Battle of the DistrosJuly 18, 2006
My disks came today and I absolutely could not wait to see what these things could do. Would I find a new favorite in the bunch? Would I find a replacement for Windows? Am I typing this using Linux?
I’ll answer the last question first; yes, I am using a Linux kernel to type this. But not from any distro you all might be using. I’m using my Zaurus PDA! In fact, I’m not sure I could get anything to you through any distros that came in the mail today as it presently stands. But this is preliminary, as I just spent a little time with each. I spent enough time to form some opinions which I’m sure will be unpopular to many. Too bad. Let us begin…
The first distro I tried was recommended by Limulus, which was PCLinuxOS. All 3 disks I ordered were live CDs, but this one was the only one of the 3 that was not a DVD. Boot tome for Live CDs is typically quite long, so I put the CD in, made some iced tea, did laundry and cut the grass and came in just in time to see it get to a screen asking for a user name. I typed in my name which was, of course, incorrect.. I then typed “root” for both name and password and all was well. If I had not had experience with MEPIS, I would have been frustrated right then and there. Neither of the other two distros had the password prompt.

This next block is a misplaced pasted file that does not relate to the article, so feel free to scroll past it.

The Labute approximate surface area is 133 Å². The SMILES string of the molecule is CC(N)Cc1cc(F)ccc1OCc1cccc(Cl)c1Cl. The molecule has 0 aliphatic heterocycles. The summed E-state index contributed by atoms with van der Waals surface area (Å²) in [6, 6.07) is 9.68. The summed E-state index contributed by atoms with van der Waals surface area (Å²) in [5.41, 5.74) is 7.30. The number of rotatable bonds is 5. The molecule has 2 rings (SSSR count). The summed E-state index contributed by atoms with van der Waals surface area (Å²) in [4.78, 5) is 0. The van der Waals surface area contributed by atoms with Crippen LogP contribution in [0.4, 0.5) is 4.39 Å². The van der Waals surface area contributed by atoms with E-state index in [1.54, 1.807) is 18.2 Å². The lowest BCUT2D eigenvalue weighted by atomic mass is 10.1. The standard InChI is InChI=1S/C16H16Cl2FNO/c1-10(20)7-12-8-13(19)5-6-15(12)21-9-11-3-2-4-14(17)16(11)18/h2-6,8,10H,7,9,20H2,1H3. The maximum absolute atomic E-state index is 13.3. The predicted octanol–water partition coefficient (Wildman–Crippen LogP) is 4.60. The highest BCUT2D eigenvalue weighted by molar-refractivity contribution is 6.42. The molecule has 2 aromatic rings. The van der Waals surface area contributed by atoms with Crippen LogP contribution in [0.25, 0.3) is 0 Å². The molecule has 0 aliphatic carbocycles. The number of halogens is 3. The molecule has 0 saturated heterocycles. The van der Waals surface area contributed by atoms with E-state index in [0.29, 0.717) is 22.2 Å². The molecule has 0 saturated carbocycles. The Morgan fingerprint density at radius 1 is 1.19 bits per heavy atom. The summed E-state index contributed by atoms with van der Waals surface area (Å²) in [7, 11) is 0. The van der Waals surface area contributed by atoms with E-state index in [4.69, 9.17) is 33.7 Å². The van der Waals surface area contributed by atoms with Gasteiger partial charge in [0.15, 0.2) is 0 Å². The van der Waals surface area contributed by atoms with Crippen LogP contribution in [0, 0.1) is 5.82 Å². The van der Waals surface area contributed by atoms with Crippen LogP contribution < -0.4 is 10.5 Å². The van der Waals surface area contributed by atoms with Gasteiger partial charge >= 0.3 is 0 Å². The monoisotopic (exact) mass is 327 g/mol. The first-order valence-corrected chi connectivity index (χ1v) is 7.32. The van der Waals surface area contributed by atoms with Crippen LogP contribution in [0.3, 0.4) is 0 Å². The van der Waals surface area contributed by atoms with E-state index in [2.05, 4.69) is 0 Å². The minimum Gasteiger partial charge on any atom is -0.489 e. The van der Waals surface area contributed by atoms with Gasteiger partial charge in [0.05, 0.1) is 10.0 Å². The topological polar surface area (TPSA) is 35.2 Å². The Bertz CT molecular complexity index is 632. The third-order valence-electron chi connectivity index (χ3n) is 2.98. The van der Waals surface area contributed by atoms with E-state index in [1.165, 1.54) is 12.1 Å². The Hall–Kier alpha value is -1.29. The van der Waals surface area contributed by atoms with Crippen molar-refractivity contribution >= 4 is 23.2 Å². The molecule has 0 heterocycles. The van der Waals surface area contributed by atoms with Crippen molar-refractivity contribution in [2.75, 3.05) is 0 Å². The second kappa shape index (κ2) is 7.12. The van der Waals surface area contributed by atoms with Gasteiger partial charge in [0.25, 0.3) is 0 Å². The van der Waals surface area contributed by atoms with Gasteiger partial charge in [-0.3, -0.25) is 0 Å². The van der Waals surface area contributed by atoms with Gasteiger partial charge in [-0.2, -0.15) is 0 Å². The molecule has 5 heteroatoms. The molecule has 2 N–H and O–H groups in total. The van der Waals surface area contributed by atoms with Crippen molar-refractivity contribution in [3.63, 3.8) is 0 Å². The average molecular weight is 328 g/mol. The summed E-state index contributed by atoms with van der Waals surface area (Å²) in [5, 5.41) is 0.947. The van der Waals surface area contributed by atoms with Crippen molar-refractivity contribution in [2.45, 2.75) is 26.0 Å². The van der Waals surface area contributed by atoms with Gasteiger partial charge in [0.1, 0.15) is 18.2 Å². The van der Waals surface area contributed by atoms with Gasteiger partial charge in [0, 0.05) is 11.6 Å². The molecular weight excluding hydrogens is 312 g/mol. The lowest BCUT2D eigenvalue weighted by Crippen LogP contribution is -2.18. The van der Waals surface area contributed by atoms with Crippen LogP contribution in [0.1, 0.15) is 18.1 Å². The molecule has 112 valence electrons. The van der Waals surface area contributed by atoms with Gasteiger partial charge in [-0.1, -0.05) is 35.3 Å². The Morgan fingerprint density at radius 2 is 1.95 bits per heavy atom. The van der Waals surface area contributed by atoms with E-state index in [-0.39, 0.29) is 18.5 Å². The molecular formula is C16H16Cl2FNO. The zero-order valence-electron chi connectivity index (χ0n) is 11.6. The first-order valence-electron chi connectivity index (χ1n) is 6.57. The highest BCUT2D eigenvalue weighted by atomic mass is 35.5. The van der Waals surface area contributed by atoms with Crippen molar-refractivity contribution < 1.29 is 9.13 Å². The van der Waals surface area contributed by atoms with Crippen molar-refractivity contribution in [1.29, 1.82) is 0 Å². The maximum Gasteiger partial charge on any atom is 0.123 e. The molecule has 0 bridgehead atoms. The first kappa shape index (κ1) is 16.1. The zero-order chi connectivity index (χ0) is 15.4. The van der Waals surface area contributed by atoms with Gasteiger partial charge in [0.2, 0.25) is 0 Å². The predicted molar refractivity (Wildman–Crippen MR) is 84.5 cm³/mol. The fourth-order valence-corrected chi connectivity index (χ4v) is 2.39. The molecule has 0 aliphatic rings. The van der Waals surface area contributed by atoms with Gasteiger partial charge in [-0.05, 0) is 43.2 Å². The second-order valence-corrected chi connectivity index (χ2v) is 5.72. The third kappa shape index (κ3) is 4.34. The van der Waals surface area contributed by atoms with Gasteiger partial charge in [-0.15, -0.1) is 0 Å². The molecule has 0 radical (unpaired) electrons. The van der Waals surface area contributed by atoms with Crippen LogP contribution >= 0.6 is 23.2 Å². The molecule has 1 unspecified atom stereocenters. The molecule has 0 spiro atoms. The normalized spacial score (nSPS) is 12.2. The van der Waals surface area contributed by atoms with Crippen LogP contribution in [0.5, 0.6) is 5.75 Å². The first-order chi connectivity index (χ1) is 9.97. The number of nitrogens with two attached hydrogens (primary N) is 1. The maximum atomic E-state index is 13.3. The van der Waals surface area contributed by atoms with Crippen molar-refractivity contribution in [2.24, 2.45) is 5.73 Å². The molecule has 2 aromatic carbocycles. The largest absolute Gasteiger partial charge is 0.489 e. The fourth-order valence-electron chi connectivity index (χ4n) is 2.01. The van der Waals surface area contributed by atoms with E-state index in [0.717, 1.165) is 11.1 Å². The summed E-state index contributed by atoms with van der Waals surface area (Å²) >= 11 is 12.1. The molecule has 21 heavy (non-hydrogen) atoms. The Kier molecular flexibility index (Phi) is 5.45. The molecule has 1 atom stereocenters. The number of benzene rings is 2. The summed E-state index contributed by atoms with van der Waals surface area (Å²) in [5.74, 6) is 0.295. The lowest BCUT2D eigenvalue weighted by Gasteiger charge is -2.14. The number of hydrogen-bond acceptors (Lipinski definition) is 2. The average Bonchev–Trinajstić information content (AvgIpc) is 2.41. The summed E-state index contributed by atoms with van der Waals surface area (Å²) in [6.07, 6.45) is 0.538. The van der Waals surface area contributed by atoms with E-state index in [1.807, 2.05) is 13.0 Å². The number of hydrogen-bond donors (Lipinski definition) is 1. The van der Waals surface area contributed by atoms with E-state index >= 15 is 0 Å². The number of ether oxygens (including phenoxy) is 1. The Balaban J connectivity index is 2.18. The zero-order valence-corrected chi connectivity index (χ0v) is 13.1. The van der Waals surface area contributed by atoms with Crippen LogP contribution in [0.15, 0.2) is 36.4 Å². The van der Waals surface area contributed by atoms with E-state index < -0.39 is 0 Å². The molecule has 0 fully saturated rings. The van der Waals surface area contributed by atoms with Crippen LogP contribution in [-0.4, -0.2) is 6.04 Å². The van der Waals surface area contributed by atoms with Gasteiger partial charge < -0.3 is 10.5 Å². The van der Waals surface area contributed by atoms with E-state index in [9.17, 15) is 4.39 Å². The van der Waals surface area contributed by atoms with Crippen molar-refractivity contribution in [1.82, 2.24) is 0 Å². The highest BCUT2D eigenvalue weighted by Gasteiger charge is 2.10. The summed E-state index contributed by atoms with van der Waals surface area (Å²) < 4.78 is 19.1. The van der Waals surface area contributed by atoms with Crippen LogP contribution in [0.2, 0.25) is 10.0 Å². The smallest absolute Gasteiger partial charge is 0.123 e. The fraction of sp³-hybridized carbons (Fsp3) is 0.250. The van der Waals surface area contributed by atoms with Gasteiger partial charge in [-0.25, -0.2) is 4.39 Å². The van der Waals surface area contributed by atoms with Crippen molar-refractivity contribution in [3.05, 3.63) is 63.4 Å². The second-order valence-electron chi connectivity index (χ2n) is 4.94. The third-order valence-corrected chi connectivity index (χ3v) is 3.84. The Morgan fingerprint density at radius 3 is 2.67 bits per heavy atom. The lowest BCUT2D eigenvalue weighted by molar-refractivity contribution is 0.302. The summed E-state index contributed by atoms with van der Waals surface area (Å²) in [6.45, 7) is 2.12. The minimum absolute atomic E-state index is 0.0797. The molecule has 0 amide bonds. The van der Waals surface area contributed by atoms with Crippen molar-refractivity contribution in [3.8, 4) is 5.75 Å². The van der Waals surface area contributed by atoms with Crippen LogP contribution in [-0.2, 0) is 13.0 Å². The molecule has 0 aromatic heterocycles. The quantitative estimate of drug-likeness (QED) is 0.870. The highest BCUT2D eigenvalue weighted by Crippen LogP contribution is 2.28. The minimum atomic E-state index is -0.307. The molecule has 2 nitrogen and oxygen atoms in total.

Once inside, I was greeted by a nice, friendly, clean brand spanking new desktop. That’s the cool thing about trying out these OSs as it’s just like getting a new computer!
Okay, I need to take my fellow newbies aside for just a moment to talk about desktops. When you get a windows desktop, that’s what you get… a Windows desktop to sort of fix up the way you like but you pretty much have the basic elements: A taskbar at the bottom with a “start” menu, a clock and some icons on the desktop. In Linux, the are two predomininant types of desktops. One is called KDE, which contains the same basic elements as the Windows version, plus a few more things. This is what I had with MEPIS. With PCLinux, I encountered the Gnome desktop for the first time. This, being unfamiliar caused me some confusion. I had some icons on the desktop and then (I think) some menu options at the top. But I never felt like I was seeing everything offered on this CD and seemed to be trying to search for things that should have been more accessible.